Where Exists(PRODUCT_CODE);

That piece of code will only load product descriptions for product codes that were already loaded in previous tables. Note that the Exists function is a QlikView function so it is used as part of the QlikView Load statement and not as part of the SQL statement. Only one argument for the function is used in this case since the field name and the value to be checked are the same.

A second example of a place I use the Exists function is when I load temporary tables with special field names and values that fit a particular type or grouping so I can use the values to differentiate values in other fields I’m loading. Here’s an example: I load product codes into a special field that will contain only product codes for products made with 100% recycled materials:


Now, I can use that field name, RECYCLE_PRODUCT, with the Exists function as I load or process other data. This technique is especially useful when the data is coming from different sources where something like a SQL join is not available. I might use it like this when loading other data:

//Sales of product made from recycled materials
Resident 2009_SALES_DETAIL


At the end of the loadscript or when it is no longer needed you should drop temporary tables so that they don't unnecessarily use up memory or create unneeded associations.

In this third example, I use the Exists function to load only the first of a set of identical values as they are read in the input data. For example, this piece of code in the loadscript will only load data for the first time an error message appears in an error message log file. The input from the database is sorted into timestamp order and the Exists function in the Load statement checks to see if the specific error message value has already been loaded:

Where Not Exists(ERROR_MESSAGE);

Saturday, January 24, 2009

Benefits of Concatenating a Code and Description

In the typical business report in a corporate environment you need to include quite a few selections either through a list box or multi-box. There may be selections for product, customer, sales executive, division, channel, product type, country, fiscal period, etc. You probably have codes for those things in your corporate databases and, if you’re lucky, you also have descriptions that go along with the codes.

When we build a new QlikView report we design the loadscript to load not just the codes but also the concatenation of the code and the corresponding description separated by a hyphen. That part of the loadscript code might look like this:

Then, we use the PRODUCT field in list boxes, multi-boxes and in the chart dimensions. The reason this idea is so valuable is because of QlikView’s behavior when you are making a selection: if you click on the title bar of a list box or on the down arrow of a multi-box and then start typing, the visible list of items changes to show only the ones that match what you have typed so far.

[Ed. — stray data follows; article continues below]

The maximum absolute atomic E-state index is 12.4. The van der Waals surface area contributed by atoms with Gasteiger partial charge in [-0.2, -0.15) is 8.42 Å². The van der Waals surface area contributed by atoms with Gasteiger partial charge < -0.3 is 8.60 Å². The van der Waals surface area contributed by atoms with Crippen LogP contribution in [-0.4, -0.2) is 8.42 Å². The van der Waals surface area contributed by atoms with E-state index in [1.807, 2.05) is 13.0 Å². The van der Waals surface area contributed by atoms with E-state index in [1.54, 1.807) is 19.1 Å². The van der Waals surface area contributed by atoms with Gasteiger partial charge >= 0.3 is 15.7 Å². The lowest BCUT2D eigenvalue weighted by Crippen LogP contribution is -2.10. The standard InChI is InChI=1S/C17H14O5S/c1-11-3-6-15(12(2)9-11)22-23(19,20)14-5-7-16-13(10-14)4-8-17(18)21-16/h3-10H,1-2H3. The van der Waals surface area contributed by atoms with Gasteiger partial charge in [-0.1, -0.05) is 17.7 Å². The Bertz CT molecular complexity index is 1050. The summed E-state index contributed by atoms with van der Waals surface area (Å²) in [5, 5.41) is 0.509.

For example, if you click the down-arrow on the multi-box selection for our example field, PRODUCT; and then start typing baby -- all of the products that contain the word “baby” in the product description move to the top of the list high-lighted with a white background. Keep typing, baby lotion… and now only the products whose names contains the words “baby lotion” are on the top of the list. At that point you can either press the Enter key which will select all of the high-lighted products or you can click on an individual product with your mouse. If that field only contained product codes then you would be limited to typing in a subset of the product code – which you can still do, of course, with the concatenated field values but the extra value of being able to type in a partial description to help with the selection is extremely useful.

A description for a code value is so useful that we have sometimes loaded the description data from a spreadsheet when it isn’t available on the corporate database. Then it is joined and concatenated to the code value in the loadscript.

Using the concatenated code and description as a dimension in the charts also works well. The field still sorts by product code since that is the leftmost part of the field value. Often we shorten the field width so that just the product code is showing on the screen but moving your cursor over the field reveals the complete description.

Thursday, January 22, 2009

Error: fetched column value was truncated

I got an error yesterday on a QlikView document that had reloaded dozens of times before. It appeared to be an Oracle SQL error. The error message that appeared in the pop-up box during loading said, SQL Error:[Oracle][ODBC][Ora]ORA-01406:fetched column value was truncated

Despite appearing like a SQL error, the piece of SQL code didn’t cause any errors when submitted through Oracle SQL*Plus. It only caused an error when used to load a table in the QlikView document. I was using QlikView version 8.50.6206.5.

With a little trial-and-error I narrowed down the source of the problem to a single database column, named QTY, which was defined in the Oracle database as a FLOAT. Since this document had reloaded successfully in the past, it must be the new data stored in the table that is causing the problem now.

In any case, I was able to make the document load and satisfy the reporting requirements by simply changing the SQL a little from SQL SELECT QTY… to SQL SELECT ROUND(QTY,2)… After this change, the document reloaded with no problem.

I’m hoping this blog entry might help someone fix the problem if it happens to them. And, inasmuch as this blog also serves as my own QlikView notes it might serve as a reminder to myself when it happens again in one of my documents.

(Note the comment describing another experience with this error)

Wednesday, January 14, 2009

Load a Table With All of the Values for a Field

An idea for developers of large reports--